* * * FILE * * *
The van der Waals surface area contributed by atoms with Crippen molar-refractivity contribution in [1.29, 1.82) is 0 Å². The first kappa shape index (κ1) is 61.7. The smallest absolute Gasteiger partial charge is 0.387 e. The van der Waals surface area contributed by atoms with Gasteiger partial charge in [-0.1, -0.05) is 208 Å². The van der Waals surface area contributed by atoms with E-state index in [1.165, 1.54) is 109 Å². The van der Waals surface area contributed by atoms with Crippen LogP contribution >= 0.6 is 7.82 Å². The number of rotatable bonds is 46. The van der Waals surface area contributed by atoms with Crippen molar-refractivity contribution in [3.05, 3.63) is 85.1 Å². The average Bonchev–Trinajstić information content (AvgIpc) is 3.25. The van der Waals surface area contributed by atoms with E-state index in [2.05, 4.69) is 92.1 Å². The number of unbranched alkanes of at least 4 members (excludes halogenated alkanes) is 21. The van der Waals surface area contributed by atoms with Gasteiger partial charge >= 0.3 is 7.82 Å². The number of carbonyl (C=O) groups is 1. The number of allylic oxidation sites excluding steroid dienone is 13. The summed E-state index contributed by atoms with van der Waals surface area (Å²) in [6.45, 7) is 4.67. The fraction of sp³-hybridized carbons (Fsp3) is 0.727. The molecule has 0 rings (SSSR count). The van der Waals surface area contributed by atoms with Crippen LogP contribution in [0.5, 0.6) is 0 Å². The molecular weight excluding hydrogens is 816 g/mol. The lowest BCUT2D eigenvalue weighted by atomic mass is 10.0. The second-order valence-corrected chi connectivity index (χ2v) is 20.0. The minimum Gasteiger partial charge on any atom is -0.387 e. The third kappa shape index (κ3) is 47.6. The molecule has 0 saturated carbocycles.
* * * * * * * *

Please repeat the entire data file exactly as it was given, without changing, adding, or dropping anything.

The van der Waals surface area contributed by atoms with Crippen molar-refractivity contribution in [1.29, 1.82) is 0 Å². The first kappa shape index (κ1) is 61.7. The smallest absolute Gasteiger partial charge is 0.387 e. The van der Waals surface area contributed by atoms with Gasteiger partial charge in [-0.1, -0.05) is 208 Å². The van der Waals surface area contributed by atoms with E-state index in [1.165, 1.54) is 109 Å². The van der Waals surface area contributed by atoms with Crippen LogP contribution >= 0.6 is 7.82 Å². The number of rotatable bonds is 46. The van der Waals surface area contributed by atoms with Crippen molar-refractivity contribution in [3.05, 3.63) is 85.1 Å². The average Bonchev–Trinajstić information content (AvgIpc) is 3.25. The van der Waals surface area contributed by atoms with E-state index in [2.05, 4.69) is 92.1 Å². The number of unbranched alkanes of at least 4 members (excludes halogenated alkanes) is 21. The van der Waals surface area contributed by atoms with Gasteiger partial charge >= 0.3 is 7.82 Å². The number of carbonyl (C=O) groups is 1. The number of allylic oxidation sites excluding steroid dienone is 13. The summed E-state index contributed by atoms with van der Waals surface area (Å²) in [6.45, 7) is 4.67. The fraction of sp³-hybridized carbons (Fsp3) is 0.727. The molecule has 0 rings (SSSR count). The van der Waals surface area contributed by atoms with Crippen LogP contribution in [0.5, 0.6) is 0 Å². The molecular weight excluding hydrogens is 816 g/mol. The lowest BCUT2D eigenvalue weighted by atomic mass is 10.0. The second-order valence-corrected chi connectivity index (χ2v) is 20.0. The minimum Gasteiger partial charge on any atom is -0.387 e. The third kappa shape index (κ3) is 47.6. The molecule has 0 saturated carbocycles.